The family’s situation changed when former President Ronald Reagan passed the Immigration Reform and Control Act, which gave undocumented people who entered the U.S. before 1982 a path to permanent residence. 

Garcia and her family returned to Fort Worth and settled in the Diamond Hill neighborhood, where she attended Diamond Hill Elementary School.

“I didn’t understand the political system, but we were bullied,” Garcia said. “Even though I’m very light-complected because of my ancestry — I have some Spanish ancestry — but we were bullied. It was like they knew what families were undocumented, so they would call us mojadas and mojados — wetbacks.”

The bullying angered Garcia, but she decided to prove her detractors wrong by working harder and getting better grades. After Diamond Hill Elementary, Garcia attended W.A. Meacham Middle School and graduated from Trimble Tech High School in 1990. 

The following fall, she started college at Texas Christian University, but said she struggled with being on such a large campus with so few Latinas, and soon realized she couldn’t afford to stay at TCU. Garcia transferred to Tarrant County College, but didn’t find her higher education fit until she started at Texas Wesleyan University. It took her 12 years, but Garcia got her degree in international business in 2002 and her master’s in 2009.

During her higher education journey, she was also helping to guide her siblings to success.

In October of her senior year of high school, Garcia’s father was in an accident at work and was injured, he was never able to work again.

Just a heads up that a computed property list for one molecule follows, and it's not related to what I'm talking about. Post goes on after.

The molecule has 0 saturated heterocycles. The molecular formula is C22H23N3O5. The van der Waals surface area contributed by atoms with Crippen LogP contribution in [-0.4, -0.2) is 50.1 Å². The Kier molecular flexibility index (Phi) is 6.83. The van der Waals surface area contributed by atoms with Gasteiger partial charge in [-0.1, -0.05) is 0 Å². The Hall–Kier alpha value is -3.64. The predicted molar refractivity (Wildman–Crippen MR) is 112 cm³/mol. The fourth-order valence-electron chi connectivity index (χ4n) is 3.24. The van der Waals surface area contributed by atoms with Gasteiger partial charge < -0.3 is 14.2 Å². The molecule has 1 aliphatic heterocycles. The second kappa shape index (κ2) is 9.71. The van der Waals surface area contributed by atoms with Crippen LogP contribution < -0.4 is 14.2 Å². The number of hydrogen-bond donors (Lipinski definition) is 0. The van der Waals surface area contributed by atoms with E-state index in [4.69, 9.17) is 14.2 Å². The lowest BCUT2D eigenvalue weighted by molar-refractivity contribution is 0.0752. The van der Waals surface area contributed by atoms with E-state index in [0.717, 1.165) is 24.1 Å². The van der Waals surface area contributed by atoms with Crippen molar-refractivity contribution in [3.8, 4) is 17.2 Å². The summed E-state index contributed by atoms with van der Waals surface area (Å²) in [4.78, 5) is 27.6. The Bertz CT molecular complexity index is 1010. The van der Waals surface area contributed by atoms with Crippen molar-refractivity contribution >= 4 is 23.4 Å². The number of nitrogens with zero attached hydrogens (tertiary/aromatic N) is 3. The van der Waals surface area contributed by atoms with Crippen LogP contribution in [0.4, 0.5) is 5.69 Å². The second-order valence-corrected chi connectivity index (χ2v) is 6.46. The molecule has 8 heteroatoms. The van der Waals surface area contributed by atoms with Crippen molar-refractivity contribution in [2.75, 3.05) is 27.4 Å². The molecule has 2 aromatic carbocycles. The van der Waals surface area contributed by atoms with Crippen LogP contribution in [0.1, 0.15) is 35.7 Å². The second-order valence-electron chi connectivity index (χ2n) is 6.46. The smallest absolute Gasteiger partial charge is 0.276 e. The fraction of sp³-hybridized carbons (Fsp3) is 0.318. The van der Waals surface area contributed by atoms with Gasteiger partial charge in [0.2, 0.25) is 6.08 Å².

“So it fell onto me, the oldest of eight, and my mom to take care of the family,” Garcia said. “I told my brothers, ‘I’m going to get you through high school, but if you want to go to college you have to figure it out and when you graduate you have to get a job.’ My goal was to make sure they finished high school, that’s the basics to get a job.”

All of her siblings graduated.

From hermana to tía

Instead of acting as an older sister, Garcia sees herself as more of a tía, or aunt, to girls in Fort Worth schools. Her goal for them is similar to her goal with her siblings: get diplomas, earn degrees.

When she started her volunteer work with Latinas in Progress, which helps young Latinas navigate the college application process through mentorship, she was smitten.

“I fell in love with the program,” Garcia said. “I felt like, ‘If I can help these kids not make the mistakes I did, it would be great.’” 

When one of her previous LIP mentees graduated college, Garcia said it was a reminder of why she works so hard volunteering.

Sometimes, she still has to convince parents of LIP students to let the girls apply for college.

“In our culture, women are supposed to stay in the house and not go to school,” Garcia said. “So I remind parents when I recruit, we’re not trying to steal your kids, we’re just going to tell them they have options.”

Kristen Barton is an education reporter for the Fort Worth Report. Contact her at kristen.barton@fortworthreport.org.